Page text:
Wood lily ingestion is exceedingly poisonous to cats and toxicity is frequently deadly. Households and gardens frequented by cats are highly recommended not to preserve this plant or place dried flowers where a cat may brush against them and become powdered with pollen, which they would then swallow while cleaning. Suspected cases necessitate immediate veterinary treatment.
What Is Wood Lily?
The wood lily, also known as the Philadelphia lily, prairie lily, or western red lily, is a perennial lily endemic to North America. The stalk of the wood lily reaches 1-3 feet and is capped by erect, cup-shaped, purple-spotted, red-orange blooms. 1-5 funnel-shaped blooms on an upright stem with whorled leaves, generally crimson to orange with purplish-brown markings. Each plant normally has one to four blooms.
Wood lily’s leaves are long and slender, grouped in whorls. They are thin elliptic to linear in shape, stalkless, and have pointy ends and parallel veins. The surfaces are smooth, and the bottom has a lighter tint. The leaves are alternate, with at least one whorl of three to six towards the stem’s apex.
Clinical Signs of Wood Lily Poisoning in Cats
Similar to other kinds of lilies, wood lily poisoning in cats will typically develop quickly. Symptoms usually show within six to twelve hours after your cat has been exposed. Signs to watch for may include:
- Loss of appetite
- Excessive urination or lack of urination
- Inability to walk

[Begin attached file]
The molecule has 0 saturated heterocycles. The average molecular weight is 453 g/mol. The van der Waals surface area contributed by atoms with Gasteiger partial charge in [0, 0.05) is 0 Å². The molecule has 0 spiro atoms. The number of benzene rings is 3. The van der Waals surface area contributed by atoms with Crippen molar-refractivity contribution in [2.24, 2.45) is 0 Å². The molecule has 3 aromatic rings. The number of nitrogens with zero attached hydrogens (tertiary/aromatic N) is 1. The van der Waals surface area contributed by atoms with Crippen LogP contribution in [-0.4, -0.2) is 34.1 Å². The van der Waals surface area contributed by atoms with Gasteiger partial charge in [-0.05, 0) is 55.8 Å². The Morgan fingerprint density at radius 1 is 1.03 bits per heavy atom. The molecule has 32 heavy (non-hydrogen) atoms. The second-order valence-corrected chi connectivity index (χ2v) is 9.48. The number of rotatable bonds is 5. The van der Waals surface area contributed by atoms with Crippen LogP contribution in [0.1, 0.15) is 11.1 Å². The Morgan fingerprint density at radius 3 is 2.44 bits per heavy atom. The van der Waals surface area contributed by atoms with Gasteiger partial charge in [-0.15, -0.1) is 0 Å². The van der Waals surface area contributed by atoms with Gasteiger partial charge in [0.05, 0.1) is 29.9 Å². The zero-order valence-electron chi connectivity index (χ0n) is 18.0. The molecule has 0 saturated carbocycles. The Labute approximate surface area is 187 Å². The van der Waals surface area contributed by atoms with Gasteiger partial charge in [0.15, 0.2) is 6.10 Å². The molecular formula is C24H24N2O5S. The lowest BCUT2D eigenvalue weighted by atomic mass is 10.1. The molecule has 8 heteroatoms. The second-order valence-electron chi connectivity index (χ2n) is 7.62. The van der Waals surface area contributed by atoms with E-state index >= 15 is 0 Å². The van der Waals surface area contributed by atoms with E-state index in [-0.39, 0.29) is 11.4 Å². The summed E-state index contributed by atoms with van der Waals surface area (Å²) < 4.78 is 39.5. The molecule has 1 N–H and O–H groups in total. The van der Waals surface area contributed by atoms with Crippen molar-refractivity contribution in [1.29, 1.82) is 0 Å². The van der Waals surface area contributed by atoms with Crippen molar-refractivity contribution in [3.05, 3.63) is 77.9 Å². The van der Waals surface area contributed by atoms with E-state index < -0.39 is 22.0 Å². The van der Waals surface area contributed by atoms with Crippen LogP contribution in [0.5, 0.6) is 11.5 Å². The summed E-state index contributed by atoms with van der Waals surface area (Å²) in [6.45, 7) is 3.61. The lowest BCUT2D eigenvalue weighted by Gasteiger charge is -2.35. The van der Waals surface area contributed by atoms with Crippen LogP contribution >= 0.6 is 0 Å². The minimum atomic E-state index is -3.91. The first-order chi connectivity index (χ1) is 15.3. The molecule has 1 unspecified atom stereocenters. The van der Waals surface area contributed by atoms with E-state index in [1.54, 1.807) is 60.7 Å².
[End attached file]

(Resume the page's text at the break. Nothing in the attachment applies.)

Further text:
- Ulcerated gums
First Aid and Treatment of Wood Lily Poisoning in Cats
If your cat is exhibiting potentially fatal symptoms, the veterinarian will initially attempt to stabilize his or her health. Your cat will be given medications to aid with nausea and fluids to help with renal function through IV.
When your cat is no longer in critical condition, the vet will remove any remaining dangerous substances from the stomach. To accomplish this, your vet will induce vomiting in your cat.
Rapid treatment with activated charcoal and/or forced vomiting can limit the amount of poison absorbed. Large volumes of fluid through IV can lessen kidney damage and raise the chances of the cat’s survival.
Recovery from Wood Lily Poisoning in Cats
When lily poisoning is detected early, your cat has an excellent chance of recovery. Poisoning can cause long-term or short-term organ damage in some animals. These disorders can be treated with specific drugs and regular blood tests at your veterinarian’s clinic. Unfortunately, lilies are extremely poisonous, and severe instances can result in major health problems and even death.
Prevention of Wood Lily Poisoning in Cats
Be cautious when purchasing or accepting flower bouquets. Ensure that the bouquet does not include lilies and any other toxic plants that can cause harm to your cats. It is best to do your research and be familiarized with poisonous plants for cats.
If you love plants but have cats at home, check out these lists: